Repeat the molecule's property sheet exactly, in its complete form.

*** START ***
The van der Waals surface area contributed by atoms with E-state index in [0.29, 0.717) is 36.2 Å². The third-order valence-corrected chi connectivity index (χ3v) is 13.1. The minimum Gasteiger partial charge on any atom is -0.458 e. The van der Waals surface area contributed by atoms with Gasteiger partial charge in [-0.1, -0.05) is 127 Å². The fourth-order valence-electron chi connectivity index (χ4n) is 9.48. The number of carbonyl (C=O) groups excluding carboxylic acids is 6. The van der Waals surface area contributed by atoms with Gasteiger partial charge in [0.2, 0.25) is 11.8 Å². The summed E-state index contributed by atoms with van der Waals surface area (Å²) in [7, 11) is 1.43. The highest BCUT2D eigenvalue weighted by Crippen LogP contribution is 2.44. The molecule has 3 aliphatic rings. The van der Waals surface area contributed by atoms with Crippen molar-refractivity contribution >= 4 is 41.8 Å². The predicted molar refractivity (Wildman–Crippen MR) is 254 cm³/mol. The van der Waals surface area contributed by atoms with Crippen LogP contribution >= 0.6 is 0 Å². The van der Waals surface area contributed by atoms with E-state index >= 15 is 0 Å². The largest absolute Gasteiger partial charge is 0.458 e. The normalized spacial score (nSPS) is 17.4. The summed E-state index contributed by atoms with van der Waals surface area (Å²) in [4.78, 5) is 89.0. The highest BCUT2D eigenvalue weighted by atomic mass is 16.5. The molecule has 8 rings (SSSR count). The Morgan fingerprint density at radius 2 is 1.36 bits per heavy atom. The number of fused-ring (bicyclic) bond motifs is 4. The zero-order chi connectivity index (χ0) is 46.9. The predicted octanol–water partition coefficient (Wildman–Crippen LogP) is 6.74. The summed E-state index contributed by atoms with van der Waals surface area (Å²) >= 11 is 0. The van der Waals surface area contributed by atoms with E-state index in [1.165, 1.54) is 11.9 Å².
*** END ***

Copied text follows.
The van der Waals surface area contributed by atoms with E-state index in [0.29, 0.717) is 36.2 Å². The third-order valence-corrected chi connectivity index (χ3v) is 13.1. The minimum Gasteiger partial charge on any atom is -0.458 e. The van der Waals surface area contributed by atoms with Gasteiger partial charge in [-0.1, -0.05) is 127 Å². The fourth-order valence-electron chi connectivity index (χ4n) is 9.48. The number of carbonyl (C=O) groups excluding carboxylic acids is 6. The van der Waals surface area contributed by atoms with Gasteiger partial charge in [0.2, 0.25) is 11.8 Å². The summed E-state index contributed by atoms with van der Waals surface area (Å²) in [7, 11) is 1.43. The highest BCUT2D eigenvalue weighted by Crippen LogP contribution is 2.44. The molecule has 3 aliphatic rings. The van der Waals surface area contributed by atoms with Crippen molar-refractivity contribution >= 4 is 41.8 Å². The predicted molar refractivity (Wildman–Crippen MR) is 254 cm³/mol. The van der Waals surface area contributed by atoms with Crippen LogP contribution >= 0.6 is 0 Å². The van der Waals surface area contributed by atoms with E-state index >= 15 is 0 Å². The largest absolute Gasteiger partial charge is 0.458 e. The normalized spacial score (nSPS) is 17.4. The summed E-state index contributed by atoms with van der Waals surface area (Å²) in [4.78, 5) is 89.0. The highest BCUT2D eigenvalue weighted by atomic mass is 16.5. The molecule has 8 rings (SSSR count). The Morgan fingerprint density at radius 2 is 1.36 bits per heavy atom. The number of fused-ring (bicyclic) bond motifs is 4. The zero-order chi connectivity index (χ0) is 46.9. The predicted octanol–water partition coefficient (Wildman–Crippen LogP) is 6.74. The summed E-state index contributed by atoms with van der Waals surface area (Å²) >= 11 is 0. The van der Waals surface area contributed by atoms with E-state index in [1.165, 1.54) is 11.9 Å².